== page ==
The teaching of poetry by undereducated teachers is a problem. Poets should be invited into schools more often, where they can speak from their own experience and knowledge. I’d prefer poets who accept the width and breadth of poetry, not just their own formula or school of thought, but that’s a wish – maybe a management and selection problem. I’m lucky enough to have a relationship with one high school where the teachers love poetry and are both knowledgeable and up to date. It’s a joy to go to those classes and feel the intelligence and understanding of the young students.

  5. jules


    you’ve got to stop thinking that a Dylan will come and save poetry – there isn’t going to be another in your generation. Not another Elvis, not another Dylan, not another Cohen, not another Madonna, not another Hugh Hefner … you can’t conjour a cultural revolution because some clown wrote some crap poems in a primary school.

    I reckon Dylan is tired of being called upon – surely he just wants to tour when he feels like it, manicure his moustache and work on his southern gentleman dialogue.

    And because you can’t conjour the cultural revolution that you want, it means you have go build it yourself. I’d vote for you.

  6. Will Brennan

    Well, Dylan is a songwriter, not a poet. Mary
    Oliver is a poet, Robert Frost is a poet, Wallce Stevens is a poet but Dylan is a songwriter who writes poetically. That’s different than being a poet. How can you be a poet if you’ve never published a book of poetry, which Dylan hasn’t? Poetry is the most difficult form of writing there is. Good poetry is like indestructible metal or a perfectly cut diamond, there’s nothing you can do to change it, improve on it, add to it, detract from it. It is a thing totally complete and it can stand on its own forever without any critique or explanation, it simply is a poem. This is good poetry, I’m talking about, and there’s the rub. people don’t know good poetry these days because they’ve been hoodwinked into thinking that Maya Angelou is a good poet. She’s a good encourager, but not a good poet. A good poem splits open ones consciousness and changes it forever. makes you see things in a different way, makes you see things as they actually are. Do some of Dylan’s lines do this? Yes. Of course, you have to ask yourself if he stole them or not before you make a judgment about any of his particular lines, but he rises to the level of poetry, that’s for sure. Can he be called a poet? I don’t know… if you compare anything he wrote against what, for instance, Walt Whitman wrote, compare them strictly as poetry, I think the answer is no. But then, comparisons are odious, Cervantes said.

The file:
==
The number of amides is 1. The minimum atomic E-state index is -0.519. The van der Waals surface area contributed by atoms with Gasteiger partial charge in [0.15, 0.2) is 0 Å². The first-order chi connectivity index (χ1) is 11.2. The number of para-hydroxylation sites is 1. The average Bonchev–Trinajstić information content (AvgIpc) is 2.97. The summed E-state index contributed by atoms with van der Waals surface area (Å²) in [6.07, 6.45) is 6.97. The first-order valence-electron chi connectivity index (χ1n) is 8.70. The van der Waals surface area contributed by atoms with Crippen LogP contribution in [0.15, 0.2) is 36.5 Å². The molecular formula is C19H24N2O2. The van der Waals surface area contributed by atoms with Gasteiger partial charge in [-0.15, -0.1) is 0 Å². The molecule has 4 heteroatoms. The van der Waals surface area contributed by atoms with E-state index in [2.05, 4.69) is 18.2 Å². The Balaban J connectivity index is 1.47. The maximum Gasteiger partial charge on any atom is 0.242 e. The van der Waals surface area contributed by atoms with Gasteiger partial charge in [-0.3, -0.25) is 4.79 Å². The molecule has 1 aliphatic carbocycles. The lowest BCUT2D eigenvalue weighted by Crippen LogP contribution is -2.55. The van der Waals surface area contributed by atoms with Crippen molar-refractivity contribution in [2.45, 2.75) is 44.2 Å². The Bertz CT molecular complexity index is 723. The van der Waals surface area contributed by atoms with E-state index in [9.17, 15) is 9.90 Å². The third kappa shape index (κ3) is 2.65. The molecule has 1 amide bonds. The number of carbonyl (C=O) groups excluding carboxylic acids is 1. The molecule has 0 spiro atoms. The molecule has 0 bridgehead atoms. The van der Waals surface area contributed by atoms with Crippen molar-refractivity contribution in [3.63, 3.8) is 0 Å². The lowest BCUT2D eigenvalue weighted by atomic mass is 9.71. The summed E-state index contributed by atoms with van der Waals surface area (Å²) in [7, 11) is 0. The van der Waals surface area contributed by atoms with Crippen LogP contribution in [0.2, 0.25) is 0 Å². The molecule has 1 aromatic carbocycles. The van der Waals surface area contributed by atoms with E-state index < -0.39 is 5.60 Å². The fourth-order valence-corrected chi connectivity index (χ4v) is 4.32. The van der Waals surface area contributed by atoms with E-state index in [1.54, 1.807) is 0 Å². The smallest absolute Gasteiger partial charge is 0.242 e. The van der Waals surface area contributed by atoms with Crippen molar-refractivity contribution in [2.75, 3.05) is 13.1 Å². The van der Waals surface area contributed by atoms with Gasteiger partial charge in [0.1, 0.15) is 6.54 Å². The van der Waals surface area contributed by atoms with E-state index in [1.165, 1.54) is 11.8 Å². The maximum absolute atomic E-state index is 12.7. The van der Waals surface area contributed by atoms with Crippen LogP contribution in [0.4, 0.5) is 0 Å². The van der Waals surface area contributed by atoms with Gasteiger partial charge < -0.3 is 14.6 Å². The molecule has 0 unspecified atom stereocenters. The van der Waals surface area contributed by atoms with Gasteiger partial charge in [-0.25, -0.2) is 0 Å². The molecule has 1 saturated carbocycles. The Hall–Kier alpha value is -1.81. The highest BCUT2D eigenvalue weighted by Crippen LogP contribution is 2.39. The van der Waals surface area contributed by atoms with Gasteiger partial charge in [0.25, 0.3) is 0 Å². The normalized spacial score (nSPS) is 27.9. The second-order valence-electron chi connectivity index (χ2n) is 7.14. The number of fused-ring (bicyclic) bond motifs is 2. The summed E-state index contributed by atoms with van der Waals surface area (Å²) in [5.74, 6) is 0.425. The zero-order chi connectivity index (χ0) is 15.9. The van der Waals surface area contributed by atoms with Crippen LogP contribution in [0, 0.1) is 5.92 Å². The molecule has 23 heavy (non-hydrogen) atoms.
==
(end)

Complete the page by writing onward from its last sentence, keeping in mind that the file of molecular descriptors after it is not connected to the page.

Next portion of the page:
7. Mark William Jackson

    ‘Poet’ is a dirty word (Skyhooks tune?). Any semi-literate monkey who can hold a pen between finger and opposable thumb can call himself a poet, the 98% ratio of doggerel that appears on blogs under the title ‘poetry’ has dirtied the word. I agree with Dylan, ‘poet’ should be bestowed by others, there should be a tactile poetic licence!
    ‘Poet’ is also misconstrued due to lack of education, most innocent citizens picture a poet holding a quill pen rambling ‘how do I love thee’, they need a punch in the face from Bukowski.

  8. A punch in the face from Bukowski! That really made me laugh, Mark, good one!

  9. Billie Gammon

    I think what Dylan means is that a great poet will always hold him or herself to a higher standard before taking on the title ‘poet.’ Same applies to writers. Or even runners. Or successful people.

    The best, most dedicated, most accomplished, of all of these are usually the last to feel they’ve earned the title. They are always striving to be better, to refine their talents, or do more, and that’s what makes them great.

  10. Pingback: Bob Dylan: Jokerman « Another Lost Shark

  11. Dylan is not a philosopher, politico or social activist. He writes songs about all all sorts of themes, and in the end each song stands for itself. The thing that most people don’t get is that it’s not about him; it’s about the song.